Finding New Music and New Artists

How do you find new music and new artists?  The ubiquity of the internet and the rise of sites dedicated to posting music have certainly democratized the process of getting music distributed and greatly expanded the amount available.  At the same time, the methods that historically were the vehicle by which new artists and music were introduced have been altered dramatically as well.  Radio playlists have shrunk and station formats have grown increasingly narrow and formulaic.  Record stores (for want of a better term) with a variety of music and knowledgeable staff are few and far between.

The search for new music has become quite personal.  This is not necessarily a bad thing, but it can be a daunting task to seek out things that appeal to you.  One avenue that has remained constant is referrals from friends and other folks that you meet.  The simple statement, “Have you heard….” is still a primary introduction to new artists.  And there are services like Pandora and internet radio stations that offer variety and novelty.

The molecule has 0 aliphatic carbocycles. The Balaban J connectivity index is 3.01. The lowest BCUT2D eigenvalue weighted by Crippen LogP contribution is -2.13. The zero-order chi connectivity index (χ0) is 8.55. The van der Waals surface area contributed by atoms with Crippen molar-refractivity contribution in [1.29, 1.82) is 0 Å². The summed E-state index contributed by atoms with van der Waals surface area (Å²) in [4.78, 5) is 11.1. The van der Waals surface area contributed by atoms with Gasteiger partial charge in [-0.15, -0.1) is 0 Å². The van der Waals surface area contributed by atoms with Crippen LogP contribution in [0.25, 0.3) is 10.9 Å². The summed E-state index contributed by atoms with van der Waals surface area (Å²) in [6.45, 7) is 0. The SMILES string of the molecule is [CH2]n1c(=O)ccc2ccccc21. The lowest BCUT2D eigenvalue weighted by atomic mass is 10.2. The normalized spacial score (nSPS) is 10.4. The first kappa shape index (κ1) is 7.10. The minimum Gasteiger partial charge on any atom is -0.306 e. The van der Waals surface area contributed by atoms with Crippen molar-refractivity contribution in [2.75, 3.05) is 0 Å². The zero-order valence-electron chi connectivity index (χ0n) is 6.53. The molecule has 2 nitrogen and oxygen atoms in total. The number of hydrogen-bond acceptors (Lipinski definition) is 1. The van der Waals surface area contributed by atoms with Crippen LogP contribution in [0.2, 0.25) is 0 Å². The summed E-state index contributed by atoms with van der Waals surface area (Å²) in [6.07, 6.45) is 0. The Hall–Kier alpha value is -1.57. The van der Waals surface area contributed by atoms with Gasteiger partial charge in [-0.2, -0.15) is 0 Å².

My favorite mechanism, though, I call iTunes store surfing.  I will search on iTunes for a recording by an artist that I like.  Usually at the bottom of the page is a section of other recordings that people also purchased.  Most often I am familiar with only about a fourth of the recordings and half of the artists.  A simple click gets me to the place where I can listen to 1:30 length samples of the songs on that recording, access the rest of that artist’s catalog and find another set of recordings that people also bought.  I can spend fifteen minutes or two hours hearing music and artists that are new to me and I usually end up with one or two more ‘albums’ downloaded.

How do other folks go about finding new (to you) music and artists?

Author: Ron

I started playing guitar in high school bands playing songs by the Ventures, early Beatles and other British Invasion bands. With excursions into many types of musical styles and genres in the intervening years I have developed an appreciation for the unique skills of the guitar accompanist. The accompanist serves the song and serves the singer, enhancing rather than competing with the song and the performance. This blog highlights those skills and the practitioners who exemplify this important bit of artistry.

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